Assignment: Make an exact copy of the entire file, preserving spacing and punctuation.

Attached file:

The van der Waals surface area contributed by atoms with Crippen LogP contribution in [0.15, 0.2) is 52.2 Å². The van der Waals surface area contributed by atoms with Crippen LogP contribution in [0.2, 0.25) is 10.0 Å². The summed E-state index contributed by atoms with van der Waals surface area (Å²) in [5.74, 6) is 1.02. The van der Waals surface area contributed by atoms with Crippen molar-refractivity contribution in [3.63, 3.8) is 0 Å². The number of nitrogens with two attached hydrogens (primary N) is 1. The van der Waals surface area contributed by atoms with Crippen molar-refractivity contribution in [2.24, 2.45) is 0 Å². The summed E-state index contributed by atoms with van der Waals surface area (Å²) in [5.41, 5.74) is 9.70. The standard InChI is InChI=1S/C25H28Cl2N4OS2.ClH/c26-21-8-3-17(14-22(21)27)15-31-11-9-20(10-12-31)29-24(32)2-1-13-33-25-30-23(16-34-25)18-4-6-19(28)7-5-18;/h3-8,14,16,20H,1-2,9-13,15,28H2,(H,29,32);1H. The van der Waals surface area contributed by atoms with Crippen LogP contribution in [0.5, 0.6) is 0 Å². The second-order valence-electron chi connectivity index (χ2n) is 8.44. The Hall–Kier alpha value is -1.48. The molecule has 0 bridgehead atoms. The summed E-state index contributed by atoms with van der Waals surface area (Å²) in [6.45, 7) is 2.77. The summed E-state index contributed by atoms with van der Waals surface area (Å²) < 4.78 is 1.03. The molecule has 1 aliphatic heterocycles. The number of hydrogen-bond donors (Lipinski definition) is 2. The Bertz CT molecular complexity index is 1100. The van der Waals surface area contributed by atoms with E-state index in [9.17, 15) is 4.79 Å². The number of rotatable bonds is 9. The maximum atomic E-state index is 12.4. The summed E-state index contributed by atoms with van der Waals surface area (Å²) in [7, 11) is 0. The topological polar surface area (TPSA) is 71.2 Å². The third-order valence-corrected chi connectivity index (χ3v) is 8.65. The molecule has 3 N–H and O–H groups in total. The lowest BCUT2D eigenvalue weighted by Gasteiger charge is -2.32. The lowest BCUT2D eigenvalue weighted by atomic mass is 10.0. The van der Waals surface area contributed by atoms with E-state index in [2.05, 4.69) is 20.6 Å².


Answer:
The van der Waals surface area contributed by atoms with Crippen LogP contribution in [0.15, 0.2) is 52.2 Å². The van der Waals surface area contributed by atoms with Crippen LogP contribution in [0.2, 0.25) is 10.0 Å². The summed E-state index contributed by atoms with van der Waals surface area (Å²) in [5.74, 6) is 1.02. The van der Waals surface area contributed by atoms with Crippen molar-refractivity contribution in [3.63, 3.8) is 0 Å². The number of nitrogens with two attached hydrogens (primary N) is 1. The van der Waals surface area contributed by atoms with Crippen molar-refractivity contribution in [2.24, 2.45) is 0 Å². The summed E-state index contributed by atoms with van der Waals surface area (Å²) in [5.41, 5.74) is 9.70. The standard InChI is InChI=1S/C25H28Cl2N4OS2.ClH/c26-21-8-3-17(14-22(21)27)15-31-11-9-20(10-12-31)29-24(32)2-1-13-33-25-30-23(16-34-25)18-4-6-19(28)7-5-18;/h3-8,14,16,20H,1-2,9-13,15,28H2,(H,29,32);1H. The van der Waals surface area contributed by atoms with Crippen LogP contribution in [0.5, 0.6) is 0 Å². The second-order valence-electron chi connectivity index (χ2n) is 8.44. The Hall–Kier alpha value is -1.48. The molecule has 0 bridgehead atoms. The summed E-state index contributed by atoms with van der Waals surface area (Å²) in [6.45, 7) is 2.77. The summed E-state index contributed by atoms with van der Waals surface area (Å²) < 4.78 is 1.03. The molecule has 1 aliphatic heterocycles. The number of hydrogen-bond donors (Lipinski definition) is 2. The Bertz CT molecular complexity index is 1100. The van der Waals surface area contributed by atoms with E-state index in [9.17, 15) is 4.79 Å². The number of rotatable bonds is 9. The maximum atomic E-state index is 12.4. The summed E-state index contributed by atoms with van der Waals surface area (Å²) in [7, 11) is 0. The topological polar surface area (TPSA) is 71.2 Å². The third-order valence-corrected chi connectivity index (χ3v) is 8.65. The molecule has 3 N–H and O–H groups in total. The lowest BCUT2D eigenvalue weighted by Gasteiger charge is -2.32. The lowest BCUT2D eigenvalue weighted by atomic mass is 10.0. The van der Waals surface area contributed by atoms with E-state index in [2.05, 4.69) is 20.6 Å².